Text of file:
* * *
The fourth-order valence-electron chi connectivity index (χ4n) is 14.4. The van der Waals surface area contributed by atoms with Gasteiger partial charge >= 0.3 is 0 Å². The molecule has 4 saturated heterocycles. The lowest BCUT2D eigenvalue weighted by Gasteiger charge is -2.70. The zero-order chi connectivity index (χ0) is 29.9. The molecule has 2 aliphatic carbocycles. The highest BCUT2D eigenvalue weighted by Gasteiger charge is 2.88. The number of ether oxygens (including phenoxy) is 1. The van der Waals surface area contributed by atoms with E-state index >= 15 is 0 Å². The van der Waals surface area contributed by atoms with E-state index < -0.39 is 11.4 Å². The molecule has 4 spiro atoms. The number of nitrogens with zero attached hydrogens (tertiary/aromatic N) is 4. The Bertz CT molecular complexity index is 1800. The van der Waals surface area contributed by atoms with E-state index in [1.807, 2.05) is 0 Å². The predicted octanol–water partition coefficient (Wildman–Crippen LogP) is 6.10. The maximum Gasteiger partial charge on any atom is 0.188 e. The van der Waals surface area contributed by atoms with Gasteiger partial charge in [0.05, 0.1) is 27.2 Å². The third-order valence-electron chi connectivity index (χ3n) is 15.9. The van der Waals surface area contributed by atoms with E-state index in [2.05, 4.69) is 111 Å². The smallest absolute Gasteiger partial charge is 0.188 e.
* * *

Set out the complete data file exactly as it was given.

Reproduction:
The fourth-order valence-electron chi connectivity index (χ4n) is 14.4. The van der Waals surface area contributed by atoms with Gasteiger partial charge >= 0.3 is 0 Å². The molecule has 4 saturated heterocycles. The lowest BCUT2D eigenvalue weighted by Gasteiger charge is -2.70. The zero-order chi connectivity index (χ0) is 29.9. The molecule has 2 aliphatic carbocycles. The highest BCUT2D eigenvalue weighted by Gasteiger charge is 2.88. The number of ether oxygens (including phenoxy) is 1. The van der Waals surface area contributed by atoms with E-state index >= 15 is 0 Å². The van der Waals surface area contributed by atoms with E-state index < -0.39 is 11.4 Å². The molecule has 4 spiro atoms. The number of nitrogens with zero attached hydrogens (tertiary/aromatic N) is 4. The Bertz CT molecular complexity index is 1800. The van der Waals surface area contributed by atoms with E-state index in [1.807, 2.05) is 0 Å². The predicted octanol–water partition coefficient (Wildman–Crippen LogP) is 6.10. The maximum Gasteiger partial charge on any atom is 0.188 e. The van der Waals surface area contributed by atoms with Gasteiger partial charge in [0.05, 0.1) is 27.2 Å². The third-order valence-electron chi connectivity index (χ3n) is 15.9. The van der Waals surface area contributed by atoms with E-state index in [2.05, 4.69) is 111 Å². The smallest absolute Gasteiger partial charge is 0.188 e.